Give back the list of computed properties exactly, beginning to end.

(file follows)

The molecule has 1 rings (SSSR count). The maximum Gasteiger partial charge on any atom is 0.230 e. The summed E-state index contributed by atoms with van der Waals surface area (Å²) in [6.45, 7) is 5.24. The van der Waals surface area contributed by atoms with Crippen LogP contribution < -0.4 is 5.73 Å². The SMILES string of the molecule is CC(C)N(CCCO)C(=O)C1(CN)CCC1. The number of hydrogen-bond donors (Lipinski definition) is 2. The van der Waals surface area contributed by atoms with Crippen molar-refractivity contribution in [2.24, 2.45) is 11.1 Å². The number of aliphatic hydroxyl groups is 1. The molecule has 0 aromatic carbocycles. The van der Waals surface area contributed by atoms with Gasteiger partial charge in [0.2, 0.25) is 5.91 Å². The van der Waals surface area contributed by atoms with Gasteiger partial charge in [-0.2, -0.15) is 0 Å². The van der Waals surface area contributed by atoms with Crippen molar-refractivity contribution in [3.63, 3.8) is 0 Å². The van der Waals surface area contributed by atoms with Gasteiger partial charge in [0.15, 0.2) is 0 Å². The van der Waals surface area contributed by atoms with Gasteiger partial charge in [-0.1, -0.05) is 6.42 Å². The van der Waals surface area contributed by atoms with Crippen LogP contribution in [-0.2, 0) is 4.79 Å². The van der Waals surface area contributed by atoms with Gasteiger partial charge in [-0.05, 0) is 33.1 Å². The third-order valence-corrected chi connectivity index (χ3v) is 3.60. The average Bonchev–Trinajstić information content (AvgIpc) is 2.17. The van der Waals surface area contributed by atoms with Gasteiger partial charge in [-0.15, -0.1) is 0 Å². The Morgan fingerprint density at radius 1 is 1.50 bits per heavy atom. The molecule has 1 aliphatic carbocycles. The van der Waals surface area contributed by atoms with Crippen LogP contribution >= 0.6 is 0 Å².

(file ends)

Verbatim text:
The molecule has 1 rings (SSSR count). The maximum Gasteiger partial charge on any atom is 0.230 e. The summed E-state index contributed by atoms with van der Waals surface area (Å²) in [6.45, 7) is 5.24. The van der Waals surface area contributed by atoms with Crippen LogP contribution < -0.4 is 5.73 Å². The SMILES string of the molecule is CC(C)N(CCCO)C(=O)C1(CN)CCC1. The number of hydrogen-bond donors (Lipinski definition) is 2. The van der Waals surface area contributed by atoms with Crippen molar-refractivity contribution in [2.24, 2.45) is 11.1 Å². The number of aliphatic hydroxyl groups is 1. The molecule has 0 aromatic carbocycles. The van der Waals surface area contributed by atoms with Gasteiger partial charge in [0.2, 0.25) is 5.91 Å². The van der Waals surface area contributed by atoms with Gasteiger partial charge in [-0.2, -0.15) is 0 Å². The van der Waals surface area contributed by atoms with Crippen molar-refractivity contribution in [3.63, 3.8) is 0 Å². The van der Waals surface area contributed by atoms with Gasteiger partial charge in [0.15, 0.2) is 0 Å². The van der Waals surface area contributed by atoms with Gasteiger partial charge in [-0.1, -0.05) is 6.42 Å². The van der Waals surface area contributed by atoms with Crippen LogP contribution in [-0.2, 0) is 4.79 Å². The van der Waals surface area contributed by atoms with Gasteiger partial charge in [-0.05, 0) is 33.1 Å². The third-order valence-corrected chi connectivity index (χ3v) is 3.60. The average Bonchev–Trinajstić information content (AvgIpc) is 2.17. The van der Waals surface area contributed by atoms with Gasteiger partial charge in [-0.15, -0.1) is 0 Å². The Morgan fingerprint density at radius 1 is 1.50 bits per heavy atom. The molecule has 1 aliphatic carbocycles. The van der Waals surface area contributed by atoms with Crippen LogP contribution >= 0.6 is 0 Å².